India-bashing wasn't the campaign flavour
Sri Lanka’s closest and largest neighbour India has a history of influencing politics and then receiving flak for it in the island nation.world Updated: Jan 25, 2010 18:00 IST
Sri Lanka’s closest and largest neighbour India has a history of influencing politics and then receiving flak for it in the island nation. Presidents and political parties have made their mark by whipping up Sinhala nationalism and anti-India rhetoric. But in the run-up to Tuesday’s crucial poll, political parties and their protagonists seemed to have deliberately kept away from criticising India.
Neither the ruling United People’s Freedom Alliance (UPFA) or the combined opposition coalition, United National Front (UNF) – including the stringently anti-India Janatha Vimukthi Peramuna (JVP) -- made India or its economic and regional foreign policy an issue during the campaign.
One reason for that is India is not being seen here as openly backing either of the two closest contenders, President Mahinda Rajapaksa or general Sarath Fonseka.
It was also expected that the ruling UPFA would not try to whip up anti-India rhetoric without any reason as India had supported the government in its fight against the Liberation Tigers of Tamil Eelam (LTTE).
Of course, President Mahinda Rajapaksa’s secretary, L Weeratunge recently said that Rajapaksa fought and won Congress’ war against the LTTE. The comment probably was a signal that the ruling Congress could do well to remember that favour and not go against the incumbent Rajapaksa.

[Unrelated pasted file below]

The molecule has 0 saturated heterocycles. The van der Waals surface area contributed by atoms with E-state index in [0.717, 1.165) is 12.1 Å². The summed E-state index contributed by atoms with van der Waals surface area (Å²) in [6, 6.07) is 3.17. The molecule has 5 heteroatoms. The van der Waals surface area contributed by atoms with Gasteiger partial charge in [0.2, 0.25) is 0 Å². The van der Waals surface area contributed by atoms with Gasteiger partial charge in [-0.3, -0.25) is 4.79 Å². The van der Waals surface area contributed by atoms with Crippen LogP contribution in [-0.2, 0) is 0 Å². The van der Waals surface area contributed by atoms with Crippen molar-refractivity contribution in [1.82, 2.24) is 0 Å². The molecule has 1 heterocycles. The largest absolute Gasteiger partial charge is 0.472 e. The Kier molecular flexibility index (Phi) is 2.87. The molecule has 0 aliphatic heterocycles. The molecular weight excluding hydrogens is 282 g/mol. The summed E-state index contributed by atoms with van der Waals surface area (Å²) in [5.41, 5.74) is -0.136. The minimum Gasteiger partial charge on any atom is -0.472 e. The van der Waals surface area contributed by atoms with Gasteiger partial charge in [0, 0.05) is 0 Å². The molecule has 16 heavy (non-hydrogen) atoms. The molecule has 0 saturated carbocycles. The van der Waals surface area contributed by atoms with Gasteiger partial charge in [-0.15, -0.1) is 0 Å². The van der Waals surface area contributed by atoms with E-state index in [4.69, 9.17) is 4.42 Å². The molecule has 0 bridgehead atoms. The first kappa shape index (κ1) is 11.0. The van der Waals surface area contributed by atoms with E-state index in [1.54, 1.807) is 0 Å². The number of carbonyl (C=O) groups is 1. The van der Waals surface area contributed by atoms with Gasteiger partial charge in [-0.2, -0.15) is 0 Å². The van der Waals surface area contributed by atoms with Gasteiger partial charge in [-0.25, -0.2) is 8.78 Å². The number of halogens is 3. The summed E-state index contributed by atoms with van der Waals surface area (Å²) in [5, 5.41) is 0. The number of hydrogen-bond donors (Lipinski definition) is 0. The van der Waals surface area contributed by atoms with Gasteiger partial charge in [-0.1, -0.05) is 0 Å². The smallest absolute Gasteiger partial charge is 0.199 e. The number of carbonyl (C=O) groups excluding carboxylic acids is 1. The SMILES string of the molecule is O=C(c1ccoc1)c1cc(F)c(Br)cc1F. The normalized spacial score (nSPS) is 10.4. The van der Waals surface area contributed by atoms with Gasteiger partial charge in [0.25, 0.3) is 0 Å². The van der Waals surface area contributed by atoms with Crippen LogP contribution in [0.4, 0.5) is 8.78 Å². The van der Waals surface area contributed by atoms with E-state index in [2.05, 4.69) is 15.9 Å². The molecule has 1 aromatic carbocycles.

But what was surprising to many was the complete silence of the JVP, a radical Marxist party, on India.
JVP is one of the moving forces behind Sarath Fonseka’s candidature. Broadly, India for JVP is what the United States is for the Indian Left parties – an evil, capitalist empire out to gobble up smaller economies in the neighbourhood. JVP’s anti-India policy is one of its essential doctrines.
One example could make the point. At the May Day rally in 2008, JVP leader Somawansa Amarasinghe had whipped up anti-Indian sentiments calling for protests against what he labeled as ``Indian hegemonic foreign policy.’’ He had sworn to protect Sri Lanka against India’s murky geo-political and economic interests in the region.
But the politics seems to have changed. ``We are not always anti (India). If they support Sri Lanka, we do not oppose India. When India acts anti-Sri Lanka, only then we oppose,’’ JVP MP Vijitha Herath said on Monday.
The Marxists’ softening of heart could be interpreted as tactical. ``Our main aim now is to defeat Rajapaksa,’’ Herath said. To achieve that aim, JVP will quietly go along with the largest opposition party, UNP, in supporting Fonseka.
``Both candidates need India. Both candidates have wooed India. And both candidates are in touch with New Delhi,’’ a political analyst, who did not wish to be named, said.
``India is also not being seen as overtly interfering in the election. And, the UNP is a large part of the opposition and is not known to be anti-India. The fact that UNP and JVP are on the same platform itself is radical,’’ historian Silan Kadirgamar said.
As long as India is not seen as hurting Lankan nationalism, anti-Indian feelings would remain dormant.
``It is a good sign that India has not been attacked in the campaign. Maybe, India is doing a good job here,’’ a diplomat said. As for which Presidential candidate India is supporting, the running joke in political circles here is India would support the winner.